I don't know GP either but I do know SQL Server 2000-2005 and NAV
If GP is using SQL Server built-in authentication of users, and I'm talking SQL logins now, not windows logins, one possible solution would be the following steps (works for Nav restore):
1. Restore the GP database
2. Recreate the SQL Logins that are missing
Note: SQL Login and Database User is not the same thing
The login will get a default database that is not GP. At this point it is not possible to set GP as the default database for this login since the user would exist already in GP.
3. Use the stored procedure in SQL Server: sp_change_users_login to remap a Database User with its SQL Login.
Sample: Get a list of database users that has no mapping, EXEC sp_change_users_login 'Report' -- Must be run in the GP database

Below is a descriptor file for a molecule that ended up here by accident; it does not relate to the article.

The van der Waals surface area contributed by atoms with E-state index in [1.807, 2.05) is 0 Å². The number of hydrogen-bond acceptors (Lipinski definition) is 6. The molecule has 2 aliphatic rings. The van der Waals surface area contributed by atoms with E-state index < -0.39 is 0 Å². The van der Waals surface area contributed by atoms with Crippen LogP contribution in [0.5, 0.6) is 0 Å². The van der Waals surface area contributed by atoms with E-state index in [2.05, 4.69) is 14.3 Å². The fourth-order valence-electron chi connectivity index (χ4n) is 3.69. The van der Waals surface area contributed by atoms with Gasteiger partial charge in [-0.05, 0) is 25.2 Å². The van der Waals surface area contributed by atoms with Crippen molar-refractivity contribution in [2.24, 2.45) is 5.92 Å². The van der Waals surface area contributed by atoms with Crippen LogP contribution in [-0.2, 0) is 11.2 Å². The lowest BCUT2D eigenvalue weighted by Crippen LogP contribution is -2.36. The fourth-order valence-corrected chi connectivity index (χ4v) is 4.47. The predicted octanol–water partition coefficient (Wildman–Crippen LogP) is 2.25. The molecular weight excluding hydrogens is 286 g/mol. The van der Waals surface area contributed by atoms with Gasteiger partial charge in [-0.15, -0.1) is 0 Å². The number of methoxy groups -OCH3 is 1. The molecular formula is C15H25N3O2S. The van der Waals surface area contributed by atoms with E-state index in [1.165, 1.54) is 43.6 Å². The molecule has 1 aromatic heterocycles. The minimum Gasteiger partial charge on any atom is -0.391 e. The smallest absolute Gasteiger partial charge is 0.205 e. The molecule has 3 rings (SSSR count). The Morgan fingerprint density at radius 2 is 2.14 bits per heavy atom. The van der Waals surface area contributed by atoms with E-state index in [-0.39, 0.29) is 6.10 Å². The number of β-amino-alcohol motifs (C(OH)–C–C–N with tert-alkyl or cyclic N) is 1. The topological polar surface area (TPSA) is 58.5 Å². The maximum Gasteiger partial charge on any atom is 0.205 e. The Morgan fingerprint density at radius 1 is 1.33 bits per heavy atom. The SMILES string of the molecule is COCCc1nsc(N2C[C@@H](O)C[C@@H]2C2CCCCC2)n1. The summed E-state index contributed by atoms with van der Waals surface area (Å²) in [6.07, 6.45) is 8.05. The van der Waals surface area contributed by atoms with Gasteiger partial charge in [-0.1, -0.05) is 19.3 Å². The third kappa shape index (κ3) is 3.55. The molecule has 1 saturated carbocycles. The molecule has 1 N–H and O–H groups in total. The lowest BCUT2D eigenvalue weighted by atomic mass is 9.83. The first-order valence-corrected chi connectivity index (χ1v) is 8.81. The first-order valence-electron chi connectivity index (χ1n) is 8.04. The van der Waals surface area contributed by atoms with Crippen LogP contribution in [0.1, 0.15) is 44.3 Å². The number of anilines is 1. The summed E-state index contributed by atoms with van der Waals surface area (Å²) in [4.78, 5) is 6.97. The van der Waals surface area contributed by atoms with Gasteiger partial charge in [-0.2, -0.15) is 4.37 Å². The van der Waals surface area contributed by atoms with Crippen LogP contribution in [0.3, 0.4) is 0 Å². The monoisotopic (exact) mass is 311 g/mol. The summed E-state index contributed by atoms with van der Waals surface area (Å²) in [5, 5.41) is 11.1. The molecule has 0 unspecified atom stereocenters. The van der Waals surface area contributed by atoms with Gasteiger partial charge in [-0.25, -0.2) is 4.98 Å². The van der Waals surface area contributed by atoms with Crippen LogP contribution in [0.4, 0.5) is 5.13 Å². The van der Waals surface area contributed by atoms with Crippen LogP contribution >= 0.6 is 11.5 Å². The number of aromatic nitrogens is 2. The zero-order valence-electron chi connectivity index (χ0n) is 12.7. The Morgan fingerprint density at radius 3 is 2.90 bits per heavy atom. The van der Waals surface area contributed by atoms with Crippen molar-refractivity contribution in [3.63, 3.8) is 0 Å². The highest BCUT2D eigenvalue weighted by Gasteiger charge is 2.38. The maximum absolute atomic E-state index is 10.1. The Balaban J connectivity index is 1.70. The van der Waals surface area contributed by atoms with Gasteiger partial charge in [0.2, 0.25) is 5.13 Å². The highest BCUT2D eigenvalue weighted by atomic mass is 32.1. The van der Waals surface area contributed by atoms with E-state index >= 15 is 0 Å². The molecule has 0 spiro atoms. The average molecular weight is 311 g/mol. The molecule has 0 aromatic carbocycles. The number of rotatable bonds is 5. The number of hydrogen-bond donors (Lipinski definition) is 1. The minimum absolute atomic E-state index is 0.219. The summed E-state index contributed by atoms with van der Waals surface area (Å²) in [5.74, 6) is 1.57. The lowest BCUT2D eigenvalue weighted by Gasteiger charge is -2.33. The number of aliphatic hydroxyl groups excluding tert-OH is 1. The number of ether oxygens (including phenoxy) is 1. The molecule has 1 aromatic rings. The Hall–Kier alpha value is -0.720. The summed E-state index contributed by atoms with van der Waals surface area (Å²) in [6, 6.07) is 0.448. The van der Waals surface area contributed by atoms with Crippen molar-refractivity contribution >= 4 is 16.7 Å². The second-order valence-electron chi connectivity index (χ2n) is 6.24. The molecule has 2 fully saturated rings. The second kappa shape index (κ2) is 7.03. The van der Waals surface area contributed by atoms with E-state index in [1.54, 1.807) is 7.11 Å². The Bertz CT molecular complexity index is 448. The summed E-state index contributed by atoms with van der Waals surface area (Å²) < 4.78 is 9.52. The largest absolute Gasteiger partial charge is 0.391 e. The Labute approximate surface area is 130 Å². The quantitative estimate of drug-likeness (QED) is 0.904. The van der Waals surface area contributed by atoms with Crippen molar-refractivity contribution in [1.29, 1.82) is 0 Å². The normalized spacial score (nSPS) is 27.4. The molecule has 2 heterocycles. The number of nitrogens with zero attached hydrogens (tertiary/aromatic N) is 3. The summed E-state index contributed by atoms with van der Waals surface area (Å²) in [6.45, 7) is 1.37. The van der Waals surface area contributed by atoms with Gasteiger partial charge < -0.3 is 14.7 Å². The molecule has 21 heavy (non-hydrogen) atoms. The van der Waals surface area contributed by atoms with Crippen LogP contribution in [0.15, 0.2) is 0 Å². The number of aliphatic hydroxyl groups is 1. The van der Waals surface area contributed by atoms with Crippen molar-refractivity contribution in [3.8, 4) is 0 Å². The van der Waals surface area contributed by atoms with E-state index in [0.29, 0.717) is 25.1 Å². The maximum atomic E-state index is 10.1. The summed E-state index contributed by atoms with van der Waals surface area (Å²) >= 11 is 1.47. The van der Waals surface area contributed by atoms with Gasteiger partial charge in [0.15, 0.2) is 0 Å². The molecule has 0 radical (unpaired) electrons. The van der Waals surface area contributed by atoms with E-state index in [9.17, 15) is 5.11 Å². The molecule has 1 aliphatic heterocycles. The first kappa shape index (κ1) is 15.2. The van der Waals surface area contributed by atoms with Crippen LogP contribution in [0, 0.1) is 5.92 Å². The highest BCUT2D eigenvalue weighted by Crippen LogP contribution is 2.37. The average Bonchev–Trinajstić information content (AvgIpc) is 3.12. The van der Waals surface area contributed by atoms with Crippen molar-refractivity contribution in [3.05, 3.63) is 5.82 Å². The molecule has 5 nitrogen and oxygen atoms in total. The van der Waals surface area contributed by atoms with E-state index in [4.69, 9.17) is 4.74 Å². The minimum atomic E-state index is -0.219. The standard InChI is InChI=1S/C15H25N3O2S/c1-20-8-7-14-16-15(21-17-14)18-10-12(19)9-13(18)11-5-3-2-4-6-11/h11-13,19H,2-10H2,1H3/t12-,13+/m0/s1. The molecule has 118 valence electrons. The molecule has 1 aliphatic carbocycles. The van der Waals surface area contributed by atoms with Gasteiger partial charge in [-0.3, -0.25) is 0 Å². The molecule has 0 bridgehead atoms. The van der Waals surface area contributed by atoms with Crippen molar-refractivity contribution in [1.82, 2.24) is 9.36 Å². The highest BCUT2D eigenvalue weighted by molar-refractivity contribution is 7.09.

Sample: Map the login Sam to the database user Sam, EXEC sp_change_users_login 'Update_One', 'Sam', 'Sam' -- Must be run in the GP database
After mapping, the login will have all the proper rights it had in the GP database at the time of backup.
For Nav, I usually make sure to first remap a user with SUPER right and then try to connect just to make sure the method will work. Other circumstances might require another or a modified solution.
The reason SQL Logins need to be mapped is that the login/user is not the key used to connect a login to a database, instead SQL Server uses GUIDs for that. So, when a database is backed up and restored on another instance of SQL server, the username might be the same as the login, but they are not the same since the GUIDs are different, thus the need for sp_change_users_login. sp_change_users_login updates the sysusers systemtable in the affected database to have the proper GUID.
When transferring users from once SQL instance to another, the GUIDs are also transferred along with passwords.
Beautiful things can be performed using XSLT/XPATH/XML, Yes, I'm a geek